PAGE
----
This prose-poem grew from a prompt to write about someone we will always remember, and my paternal grandfather came immediately to mind. I feel he is always with me, sometimes talking to me, but always walking beside me.
I took a few liberties in the descriptions, but it’s essentially true.
I am shoulder-high to his hands—the hand that hugs me to his thigh at a street light, the hand I reach for as we walk, the hands that show me how to thread a delicate worm onto a hook then use a rock to pummel the catch. I feel his palm and fingers fanning across my ribs, pressing me back into the car seat as he slows for stop signs, the loose seat belts dangling.
The joints of the first two fingers on his left hand are orange, stained by nicotine. The nail of his right index finger looks like the flesh of a walnut, mangled by a curling rock long before I was born. He drops ice into glasses and shows me how to measure out two fingers of rye. When I bartend his parties he asks for three, because my 10-year-old fingers are small.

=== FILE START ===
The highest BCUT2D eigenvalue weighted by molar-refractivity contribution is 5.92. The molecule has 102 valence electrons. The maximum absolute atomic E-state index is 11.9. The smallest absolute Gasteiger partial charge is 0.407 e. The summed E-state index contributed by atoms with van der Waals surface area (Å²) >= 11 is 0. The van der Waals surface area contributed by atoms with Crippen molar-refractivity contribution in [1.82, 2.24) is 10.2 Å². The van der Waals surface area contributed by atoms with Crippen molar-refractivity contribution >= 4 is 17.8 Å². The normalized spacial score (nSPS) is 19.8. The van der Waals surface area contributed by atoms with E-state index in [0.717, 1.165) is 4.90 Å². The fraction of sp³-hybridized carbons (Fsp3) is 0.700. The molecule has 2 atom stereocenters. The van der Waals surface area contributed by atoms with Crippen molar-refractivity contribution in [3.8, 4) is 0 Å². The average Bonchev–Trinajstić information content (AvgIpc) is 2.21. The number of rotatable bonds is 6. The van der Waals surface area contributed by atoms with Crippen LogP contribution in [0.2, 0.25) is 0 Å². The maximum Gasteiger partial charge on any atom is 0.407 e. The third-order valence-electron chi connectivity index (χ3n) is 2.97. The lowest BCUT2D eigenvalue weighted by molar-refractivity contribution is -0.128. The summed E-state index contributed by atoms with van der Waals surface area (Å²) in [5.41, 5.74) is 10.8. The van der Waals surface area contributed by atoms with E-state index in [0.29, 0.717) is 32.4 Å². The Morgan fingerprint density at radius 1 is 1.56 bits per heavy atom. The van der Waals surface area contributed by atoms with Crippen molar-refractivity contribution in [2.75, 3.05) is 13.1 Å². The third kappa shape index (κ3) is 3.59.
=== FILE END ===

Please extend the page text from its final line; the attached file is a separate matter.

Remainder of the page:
There’s a picture of me at two years old, standing beside him in a big-fish photo, as tall as his knee. The salmon he caught hangs between us, longer than I am. We are in sunlight, I am in a bonnet. Two fingers of his right hand hook into the fish’s silent mouth. Two fingers of his left hand hold a Du Maurier regular.
He is always beside me, never in front or behind. Those two big hands hold all my memories.